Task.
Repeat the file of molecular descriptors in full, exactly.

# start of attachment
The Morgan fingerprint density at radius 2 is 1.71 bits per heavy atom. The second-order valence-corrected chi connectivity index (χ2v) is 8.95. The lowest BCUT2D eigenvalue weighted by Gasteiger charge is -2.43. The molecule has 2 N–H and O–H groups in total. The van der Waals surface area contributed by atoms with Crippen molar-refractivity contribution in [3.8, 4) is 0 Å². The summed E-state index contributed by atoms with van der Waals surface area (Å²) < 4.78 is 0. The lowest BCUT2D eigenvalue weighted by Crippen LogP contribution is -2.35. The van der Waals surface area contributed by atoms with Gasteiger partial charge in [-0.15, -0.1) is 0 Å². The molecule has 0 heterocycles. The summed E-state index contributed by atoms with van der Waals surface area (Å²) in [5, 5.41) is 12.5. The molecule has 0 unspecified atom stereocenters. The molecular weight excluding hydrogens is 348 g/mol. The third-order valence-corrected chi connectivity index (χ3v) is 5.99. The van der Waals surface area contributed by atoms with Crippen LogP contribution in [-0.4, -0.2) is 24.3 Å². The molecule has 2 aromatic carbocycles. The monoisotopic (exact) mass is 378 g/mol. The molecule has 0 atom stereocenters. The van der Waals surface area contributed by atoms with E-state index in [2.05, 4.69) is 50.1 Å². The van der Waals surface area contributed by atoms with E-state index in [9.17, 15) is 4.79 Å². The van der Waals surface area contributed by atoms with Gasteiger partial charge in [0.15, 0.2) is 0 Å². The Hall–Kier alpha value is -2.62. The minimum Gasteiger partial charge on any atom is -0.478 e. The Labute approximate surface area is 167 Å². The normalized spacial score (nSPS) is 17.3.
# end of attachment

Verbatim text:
The Morgan fingerprint density at radius 2 is 1.71 bits per heavy atom. The second-order valence-corrected chi connectivity index (χ2v) is 8.95. The lowest BCUT2D eigenvalue weighted by Gasteiger charge is -2.43. The molecule has 2 N–H and O–H groups in total. The van der Waals surface area contributed by atoms with Crippen molar-refractivity contribution in [3.8, 4) is 0 Å². The summed E-state index contributed by atoms with van der Waals surface area (Å²) < 4.78 is 0. The lowest BCUT2D eigenvalue weighted by Crippen LogP contribution is -2.35. The van der Waals surface area contributed by atoms with Gasteiger partial charge in [-0.15, -0.1) is 0 Å². The molecule has 0 heterocycles. The summed E-state index contributed by atoms with van der Waals surface area (Å²) in [5, 5.41) is 12.5. The molecule has 0 unspecified atom stereocenters. The molecular weight excluding hydrogens is 348 g/mol. The third-order valence-corrected chi connectivity index (χ3v) is 5.99. The van der Waals surface area contributed by atoms with Crippen LogP contribution in [-0.4, -0.2) is 24.3 Å². The molecule has 2 aromatic carbocycles. The monoisotopic (exact) mass is 378 g/mol. The molecule has 0 atom stereocenters. The van der Waals surface area contributed by atoms with E-state index in [2.05, 4.69) is 50.1 Å². The van der Waals surface area contributed by atoms with E-state index in [9.17, 15) is 4.79 Å². The van der Waals surface area contributed by atoms with Gasteiger partial charge in [0.15, 0.2) is 0 Å². The Hall–Kier alpha value is -2.62. The minimum Gasteiger partial charge on any atom is -0.478 e. The Labute approximate surface area is 167 Å². The normalized spacial score (nSPS) is 17.3.